Recurrence And The Act of Grieving For Friendships

In the summer of 2001, I spent months doing research for a project on grief. I read every single book in the Faulkner County Library on losing a person. After months of sheer work, I was an expert on the subject matter. I knew what it felt like to lose someone. I could anticipate every feeling. Grief couldn’t shock me.

For the last year I’ve discovered how wrong I was.

Not that I think the books were wrong. Far from it. All the information was accurate. Intellectually I was prepared. But emotionally? Not a chance. Emotionally I was all but completely crippled by the last year. I have cried buckets of tears. I have been shattered by the last year. But time did start to heal things.

That was until the one year anniversary his and I broke again. I’ve spent much of the last month unable to stop crying. I’ve bawled my eyes out, not as much as last year, but definitely a lot. I’ve struggled to rebound. I just feel such rage and I’ve struggled to understand why.

After all, nothing has changed. Things haven’t exactly gotten worse. I’ve had some bad hops but I’ve had some good too. A move aside, my life isn’t that different. Amanda is still my life force after all. Why should I feel loss anew?

Logically, the permanence of a year makes the anniversary make sense. A year is a long enough moment to know there won’t be a wakeup moment. This definitively happened. August 25 will hurt every year until one year where I realize it doesn’t and it hurts again because I realize that.

And of course the fundamental cause of the grief won’t heal. I’ve been separated from my friend for longer but I could always get in touch with her. I can’t now. I can never talk to her again. I can never watch another movie with her. Never is permanent. This will always be in my soul.

But there’s the deeper frustration. It sounds silly but I wanted to think that after one year, I would have some sense that things were better. The sad truth is my social life hasn’t healed. I’ve never had very many friends and losing one, especially one as dear as her, it hurts.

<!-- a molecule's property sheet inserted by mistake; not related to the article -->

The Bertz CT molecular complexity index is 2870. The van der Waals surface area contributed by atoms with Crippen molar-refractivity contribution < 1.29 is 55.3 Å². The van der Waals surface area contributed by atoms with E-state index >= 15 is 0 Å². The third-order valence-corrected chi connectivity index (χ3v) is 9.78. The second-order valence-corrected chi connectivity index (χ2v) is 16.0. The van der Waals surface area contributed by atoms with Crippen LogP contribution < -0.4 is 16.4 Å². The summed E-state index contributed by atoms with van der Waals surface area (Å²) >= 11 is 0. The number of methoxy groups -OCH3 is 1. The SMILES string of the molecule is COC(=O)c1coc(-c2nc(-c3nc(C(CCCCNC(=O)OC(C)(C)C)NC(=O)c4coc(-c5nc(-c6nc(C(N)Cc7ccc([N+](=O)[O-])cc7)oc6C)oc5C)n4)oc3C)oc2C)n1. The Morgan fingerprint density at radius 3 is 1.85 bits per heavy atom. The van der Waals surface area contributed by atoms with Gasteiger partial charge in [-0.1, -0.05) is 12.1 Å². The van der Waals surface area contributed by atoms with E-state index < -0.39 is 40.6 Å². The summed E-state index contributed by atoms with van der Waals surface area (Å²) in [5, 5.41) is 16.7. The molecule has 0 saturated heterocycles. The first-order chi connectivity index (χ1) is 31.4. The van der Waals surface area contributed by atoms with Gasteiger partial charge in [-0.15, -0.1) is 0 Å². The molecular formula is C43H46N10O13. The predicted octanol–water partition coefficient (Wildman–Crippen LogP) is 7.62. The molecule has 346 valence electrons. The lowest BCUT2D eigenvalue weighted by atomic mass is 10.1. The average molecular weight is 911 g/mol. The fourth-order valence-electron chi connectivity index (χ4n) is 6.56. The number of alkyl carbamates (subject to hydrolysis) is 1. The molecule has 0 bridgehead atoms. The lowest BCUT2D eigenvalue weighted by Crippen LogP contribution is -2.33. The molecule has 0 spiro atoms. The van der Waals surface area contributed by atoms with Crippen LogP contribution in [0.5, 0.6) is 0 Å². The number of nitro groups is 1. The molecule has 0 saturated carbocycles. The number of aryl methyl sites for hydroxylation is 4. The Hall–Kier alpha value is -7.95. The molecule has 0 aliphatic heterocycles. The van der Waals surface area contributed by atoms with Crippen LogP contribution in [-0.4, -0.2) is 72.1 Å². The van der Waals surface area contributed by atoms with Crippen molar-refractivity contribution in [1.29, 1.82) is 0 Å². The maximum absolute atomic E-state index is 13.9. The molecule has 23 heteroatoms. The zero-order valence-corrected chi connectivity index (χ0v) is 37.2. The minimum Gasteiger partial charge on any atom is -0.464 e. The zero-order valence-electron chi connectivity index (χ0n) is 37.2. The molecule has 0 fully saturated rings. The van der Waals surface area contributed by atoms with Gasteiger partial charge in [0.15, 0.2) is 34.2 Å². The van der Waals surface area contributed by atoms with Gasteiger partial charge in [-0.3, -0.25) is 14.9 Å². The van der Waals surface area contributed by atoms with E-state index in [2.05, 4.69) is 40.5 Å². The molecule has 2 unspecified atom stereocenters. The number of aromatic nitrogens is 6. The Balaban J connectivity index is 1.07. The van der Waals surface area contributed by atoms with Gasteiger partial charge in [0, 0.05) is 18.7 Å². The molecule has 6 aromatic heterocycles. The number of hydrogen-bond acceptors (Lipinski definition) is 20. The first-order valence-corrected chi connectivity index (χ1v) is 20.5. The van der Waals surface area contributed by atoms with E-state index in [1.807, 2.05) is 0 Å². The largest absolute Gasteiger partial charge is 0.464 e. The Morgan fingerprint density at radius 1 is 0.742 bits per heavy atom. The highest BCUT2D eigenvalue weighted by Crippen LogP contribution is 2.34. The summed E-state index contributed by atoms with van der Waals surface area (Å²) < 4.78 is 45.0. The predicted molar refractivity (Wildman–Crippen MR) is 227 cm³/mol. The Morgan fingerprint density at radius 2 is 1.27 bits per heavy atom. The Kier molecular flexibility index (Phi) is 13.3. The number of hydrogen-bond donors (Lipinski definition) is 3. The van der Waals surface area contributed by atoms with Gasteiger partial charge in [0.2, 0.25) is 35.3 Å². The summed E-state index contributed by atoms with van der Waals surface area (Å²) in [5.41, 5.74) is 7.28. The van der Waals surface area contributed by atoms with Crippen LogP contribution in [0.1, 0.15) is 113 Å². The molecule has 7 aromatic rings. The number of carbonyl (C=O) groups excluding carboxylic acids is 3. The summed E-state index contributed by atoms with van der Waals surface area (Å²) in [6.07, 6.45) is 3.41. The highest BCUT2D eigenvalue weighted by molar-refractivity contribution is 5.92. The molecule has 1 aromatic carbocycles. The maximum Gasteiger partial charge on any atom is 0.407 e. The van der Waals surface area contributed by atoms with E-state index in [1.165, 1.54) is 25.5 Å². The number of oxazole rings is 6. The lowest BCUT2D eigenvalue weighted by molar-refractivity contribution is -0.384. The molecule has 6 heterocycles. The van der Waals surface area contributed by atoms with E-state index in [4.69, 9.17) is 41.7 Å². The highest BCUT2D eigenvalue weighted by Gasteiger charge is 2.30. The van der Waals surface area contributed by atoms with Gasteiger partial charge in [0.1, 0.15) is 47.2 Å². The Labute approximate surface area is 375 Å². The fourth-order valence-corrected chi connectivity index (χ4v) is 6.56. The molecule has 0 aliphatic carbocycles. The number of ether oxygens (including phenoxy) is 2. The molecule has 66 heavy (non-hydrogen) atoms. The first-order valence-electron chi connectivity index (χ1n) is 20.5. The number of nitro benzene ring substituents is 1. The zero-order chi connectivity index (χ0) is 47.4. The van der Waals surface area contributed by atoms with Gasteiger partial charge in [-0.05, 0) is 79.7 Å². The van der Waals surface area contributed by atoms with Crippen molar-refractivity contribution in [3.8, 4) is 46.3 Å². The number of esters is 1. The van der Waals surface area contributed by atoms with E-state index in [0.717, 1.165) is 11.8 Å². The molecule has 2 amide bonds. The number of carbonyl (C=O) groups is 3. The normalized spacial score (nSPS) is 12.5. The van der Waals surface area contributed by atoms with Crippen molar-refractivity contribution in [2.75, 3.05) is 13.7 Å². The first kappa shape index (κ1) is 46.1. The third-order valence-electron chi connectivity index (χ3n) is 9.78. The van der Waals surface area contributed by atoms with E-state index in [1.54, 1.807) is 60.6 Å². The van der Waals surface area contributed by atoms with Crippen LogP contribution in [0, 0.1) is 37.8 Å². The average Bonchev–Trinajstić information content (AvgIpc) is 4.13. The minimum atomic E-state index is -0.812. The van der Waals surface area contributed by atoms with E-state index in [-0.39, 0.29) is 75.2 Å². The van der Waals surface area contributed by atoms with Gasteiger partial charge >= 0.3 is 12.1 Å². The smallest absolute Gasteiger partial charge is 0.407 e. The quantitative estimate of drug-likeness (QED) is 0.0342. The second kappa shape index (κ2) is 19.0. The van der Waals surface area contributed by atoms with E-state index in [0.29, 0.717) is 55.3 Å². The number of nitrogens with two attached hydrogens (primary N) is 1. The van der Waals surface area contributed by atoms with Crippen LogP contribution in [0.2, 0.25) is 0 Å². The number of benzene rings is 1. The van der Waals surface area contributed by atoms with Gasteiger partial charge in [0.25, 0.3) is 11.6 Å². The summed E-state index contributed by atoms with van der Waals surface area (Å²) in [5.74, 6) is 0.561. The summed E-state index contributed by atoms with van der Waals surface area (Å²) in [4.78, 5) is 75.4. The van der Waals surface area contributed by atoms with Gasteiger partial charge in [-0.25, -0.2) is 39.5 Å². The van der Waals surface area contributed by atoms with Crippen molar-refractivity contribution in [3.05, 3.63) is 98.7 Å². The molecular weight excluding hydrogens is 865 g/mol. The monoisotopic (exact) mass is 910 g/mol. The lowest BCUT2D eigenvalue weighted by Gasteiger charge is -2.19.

It sounds farcical but the truth is I’ve felt very lonely in the last year. My weekends feel so much more silent until Amanda gets off when I’m not recording. I don’t have as many options to call people up and hang out. And I miss that. I’ve drifted away from a number of my still living friends and crossing this moment where I honor one who isn’t, it hits me that I have drifted.

This happens inevitably. We grow up. We grow away. And that’s ok. It happens. Much of this stems from my own evolution. I don’t go to karaoke every Tuesday anymore and while I might miss it at times, I certainly prefer being with the love of my life on those nights. It’s a better life undeniably.

But I do grieve the friendships lost to both time and death. I grieve that those connections are gone. I mourn that my conversations, that drug I thrive on, are no longer with those people. I remember them.

And, as a beacon in the night, I speak to say this: none of you are forgotten. All are loved.

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